The Sudanese Microfinance Development Company was born of the joint initiative of the Government of National Unity (GoNU) and the Multi-Donor Trust Fund (MDTF), under the trusteeship of the World Bank. Launched as a project in July 2008, it was incorporated as a limited liability company under the Sudanese 2003 Company Act law on 13 August 2009.
Training is a set of a systematic processes designed to meet learning objectives related to trainees' current or future jobs. These processes can be grouped into the following phases; needs analysis, design, development, implementation, and evaluation. The phases are sequential, with the outputs of the previous phases providing the inputs to those that follow. Figure 1 depicts the phases and their relationships. Training delivery methods consist of the techniques and materials used by trainers to structure learning experiences. Different training delivery methods are better or worse at achieving various learning objectives. During the design phase (see Figure 1) the different methods are examined to determine their appropriateness for the learning objectives. Once appropriate methods have been identified, they are applied to the training plan in the development phase.
In June 2009, SMDC launched the Trainers of Trainers programme for building the capacity of the sector in different areas related to microfinance. Participants from banks, NGOS, associations, consultancy firms and the private sector have received training in various aspects of microfinance.The SMDC held a trainings events session for one basic reason: to get information and skills to people who need them. However, there are a lot of other "extra" advantages to delivering a training session. Some of them include:
- Improve organizational morale. Holding a training session can brighten spirits in your organization by increasing the satisfaction employees and/or volunteers feel with their work. Learning to run a training can be a terrific confidence builder for people who don't have a lot of experience in managing group projects. One reason that this is true is because the results of running a training session are so tangible -- organizers can watch people learn and gain confidence with their skills. Also, if attendees fill out evaluation forms at the end, organizers have almost immediate feedback on their strengths and weaknesses.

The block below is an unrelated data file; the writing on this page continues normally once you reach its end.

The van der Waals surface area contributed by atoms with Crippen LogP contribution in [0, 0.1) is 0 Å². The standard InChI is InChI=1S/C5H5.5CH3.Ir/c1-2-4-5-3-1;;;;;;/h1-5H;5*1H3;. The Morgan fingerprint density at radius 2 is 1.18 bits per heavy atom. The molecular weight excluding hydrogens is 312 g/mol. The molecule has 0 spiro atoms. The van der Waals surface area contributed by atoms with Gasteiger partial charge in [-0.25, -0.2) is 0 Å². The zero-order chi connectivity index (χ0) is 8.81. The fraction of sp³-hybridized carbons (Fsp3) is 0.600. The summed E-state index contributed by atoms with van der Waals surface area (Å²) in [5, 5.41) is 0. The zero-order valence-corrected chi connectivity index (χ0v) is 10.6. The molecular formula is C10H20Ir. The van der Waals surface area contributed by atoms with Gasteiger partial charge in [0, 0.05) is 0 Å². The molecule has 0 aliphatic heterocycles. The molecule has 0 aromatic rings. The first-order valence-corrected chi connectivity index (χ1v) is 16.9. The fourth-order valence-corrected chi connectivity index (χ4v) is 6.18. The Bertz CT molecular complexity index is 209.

- Holding training sessions can make your organization more effective. This can happen in several ways. First, if the training (at least in part) is for staff or volunteers involved with your organization, you'll see immediate benefit as they get better at what they do. If the training also includes other community members who are not directly involved with your organization, the attendees will learn more about your cause and your organization -- and they might even decide to sign on as volunteers! Finally, a good teacher (or facilitator) always learns from his or her students. So if the trainer or trainers has/have an ongoing relationship with the organization (for example, if they are employees, or if they always run trainings for your group), they might very well learn things they can use to help the organization in other ways. So, delivering a training session truly can be a situation where everyone wins.
- Increase community awareness. Finally, your training can be directed (at least in part) towards the general public.This can help increase awareness of your organization and your cause -- a definite side benefit that can occur as you try to increase community members' competence on a given subject.
Is a report produced by technical Department to evaluate the MFIs performance and to show that the money was spent efficiently and usefully. Such reports will contain performance indicators which measure the achievements of the MFIs and its programmes.